The first problem with an implied contract term is, of course, that you can’t see it in the contract. One type is implied by statute or by the common law in certain categories of contract (unless expressly excluded). The other type, whose detection has challenged many distinguished judges over the years, is implied into a contract in the light of the express terms, commercial common sense and the facts known to both parties at the time of the contract. The UK Supreme Court’s judgment in Marks and Spencer plc v BNP Paribas is the latest, and authoritative, contribution to identification of this second type.

Some thought that Lord Hoffmann’s Privy Council discussion of the identification of implied terms in Attorney General of Belize v Belize Telecom Ltd had changed the law. In Marks and Spencer, however, the Supreme Court made clear that it has not. The requirements to be satisfied before a term (of the second type) will be implied have not been diluted.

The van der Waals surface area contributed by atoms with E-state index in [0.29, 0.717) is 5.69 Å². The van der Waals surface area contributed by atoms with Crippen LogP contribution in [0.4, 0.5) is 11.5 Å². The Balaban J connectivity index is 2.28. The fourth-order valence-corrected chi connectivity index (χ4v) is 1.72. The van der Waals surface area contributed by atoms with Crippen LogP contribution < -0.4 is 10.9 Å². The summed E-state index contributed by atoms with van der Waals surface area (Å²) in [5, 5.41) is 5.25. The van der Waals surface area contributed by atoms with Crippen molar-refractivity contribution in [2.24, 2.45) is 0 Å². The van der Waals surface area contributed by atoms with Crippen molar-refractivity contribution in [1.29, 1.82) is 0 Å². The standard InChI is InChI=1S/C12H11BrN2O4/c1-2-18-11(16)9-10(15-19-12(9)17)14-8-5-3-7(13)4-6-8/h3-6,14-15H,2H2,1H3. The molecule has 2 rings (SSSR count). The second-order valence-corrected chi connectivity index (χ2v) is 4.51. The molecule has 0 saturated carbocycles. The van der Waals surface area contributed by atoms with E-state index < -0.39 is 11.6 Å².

Reasonableness is not a sufficient ground for implying a term; an implied term must, among other requirements, pass the test of business necessity or, alternatively, obviousness (the classic “officious bystander” test). The question whether a term is implied is also to be judged at the date the contract is made.

Marks and Spencer plc v BNP Paribas Securities    Services Trust Company (Jersey) Ltd & Anor (Rev 1)[2015]  UKSC 72